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3 hours ago, midwestan said:

 

Growing up, I never thought much of Frank Sinatra.  I could recognize his voice when he'd sing, but I didn't know how immersed he was in acting until TCM came along.  He's one of those people who are surprisingly good thespians who can carry a tune (like Jeannette MacDonald, Judy Garland, Dennis Morgan, and Howard Keel).  Sure, there are parts of "The Man With The Golden Arm" that I don't particularly care for, but the whole movie itself doesn't rate as an out-and-out stinker.   Even in movies we love to watch, there are probably scenes that make us cringe or have us saying, "If I were directing this flick, I would have shot it from this angle or had the man or woman say their lines this way.".

Now, having said all that....when TCM releases its October schedule, I sure hope "Scream of Fear" is on it!

I like your comments here.  However, not to be argumentative,  but Frank Sinatra was so much more than "a thespian who could carry a tune". That's an understatement !  Sinatra is often regarded as the best singer of the 20th century,  certainly a contender for best popular singer  ( as opposed to opera and other classical style singing....)   He is on a level far removed from actors like Dennis Morgan  ( and even Howard Keel.)

And his acting skills played into his recordings.  He does so much more than "carry a tune",  he sounds as though he lives the songs he sings, maybe that's where the acting comes in,  he makes every song a little drama    ( or comedy, or love story, whatever the lyrics require.)  Plus, not only did he have a great voice ,  and not only did he use it to powerful dramatic effect in his music,   but many other singers and musicians have commented on his phrasing,  which was inventive and unique.   In fact,  Miles Davis admired Frank Sinatra's phrasing so much, he imitated it in his own playing.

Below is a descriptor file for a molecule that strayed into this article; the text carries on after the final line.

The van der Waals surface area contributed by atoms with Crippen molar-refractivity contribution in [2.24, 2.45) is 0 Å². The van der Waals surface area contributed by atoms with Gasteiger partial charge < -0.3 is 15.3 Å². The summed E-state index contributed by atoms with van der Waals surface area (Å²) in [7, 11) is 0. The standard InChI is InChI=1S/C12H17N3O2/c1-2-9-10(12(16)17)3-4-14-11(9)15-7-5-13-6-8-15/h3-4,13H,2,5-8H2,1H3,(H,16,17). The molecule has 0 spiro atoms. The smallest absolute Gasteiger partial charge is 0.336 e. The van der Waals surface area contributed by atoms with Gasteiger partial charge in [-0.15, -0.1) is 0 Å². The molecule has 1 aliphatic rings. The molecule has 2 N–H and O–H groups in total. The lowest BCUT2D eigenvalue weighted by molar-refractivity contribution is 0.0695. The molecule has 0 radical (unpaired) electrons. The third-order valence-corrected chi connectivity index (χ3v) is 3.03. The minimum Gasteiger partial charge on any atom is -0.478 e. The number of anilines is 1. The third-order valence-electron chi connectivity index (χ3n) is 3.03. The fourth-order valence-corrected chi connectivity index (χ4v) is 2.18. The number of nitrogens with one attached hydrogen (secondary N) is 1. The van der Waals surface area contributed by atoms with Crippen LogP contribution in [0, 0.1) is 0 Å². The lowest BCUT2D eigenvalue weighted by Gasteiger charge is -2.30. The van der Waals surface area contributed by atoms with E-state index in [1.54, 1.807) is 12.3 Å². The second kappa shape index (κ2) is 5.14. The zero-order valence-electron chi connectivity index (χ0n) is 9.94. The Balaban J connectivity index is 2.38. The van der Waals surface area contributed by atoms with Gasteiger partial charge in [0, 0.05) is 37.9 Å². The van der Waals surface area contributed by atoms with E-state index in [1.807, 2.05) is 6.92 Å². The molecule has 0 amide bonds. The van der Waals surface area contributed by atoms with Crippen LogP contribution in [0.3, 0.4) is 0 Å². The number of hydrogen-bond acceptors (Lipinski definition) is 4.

Sorry,  I didn't mean to jump on you like that,  I'm sure you were just observing that Sinatra was a good actor who was also a singer.  I guess I was just saying,  it's more the other way around,  he was a great singer who was also a good actor.

EDIT:   I posted the above before I saw Laffite's post,  which basically says the same thing but is less verbose.

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13 hours ago, misswonderly3 said:

 

It's too bad,  he was a very good-looking man,  and in his early films,  you can see he's an outright baby face !

The drinking started early.He lacked confidence.He was a beautiful man but you can see the difference in less than 2 years between Sabrina and Picnic.I know one was in B &Wand the other in color but it is very apparent even with shadows etc in Sabrina he looks 10 years younger than in Picnic. When he died at 63 he looked 20 years older unfortunately.

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15 hours ago, Moe Howard said:

Unfair! Chaz is playing a dimwit. He did a great job!

And maybe the Razzies got confused like everyone else and thought it was Mulholland Drive. REALLY confused since Griffith wasn't in it!

actually, I think Chaz Palminteri was playing his trademark "gentle/artistic/possibly even autistic** hoodlum"  very much in the spirit of DAMON RUNYON's plays and Palminteri's Oscar Nominated performance in BULLETS OVER BROADWAY.

(full disclosure, I hate Damon Runyon and BULLETS OVER BROADWAY.)

I did feel like I could see the seeds for the later hit ANALYZE THIS being sprouted within CHAZZ'S character in MULHOLLAND FALLS, although DeNiro got the lead in that movie and Palminteri was relegated to support.

THE RAZZIES really, REALLY had it in for MELANIE GRIFFITH, who by the time she did MULHOLLAND FALLS in 1996, was coming off a string of bombs that made DRESDEN, 1945 look minor in comparison (SHINING THROUGH, A STRANGER AMONG US, the BORN YESTERDAY remake...) after this movie she did a couple straight to video titles, which had to have hurt her ego.

EDIT: Now that I think about it, by 1996, NICK NOLTE had also had a string of huge bombs as well- casting him and GRIFFITH in a film together at that moment was a risk

**no offense at all intended by that remark, I just see traits in his characters that strike me that way.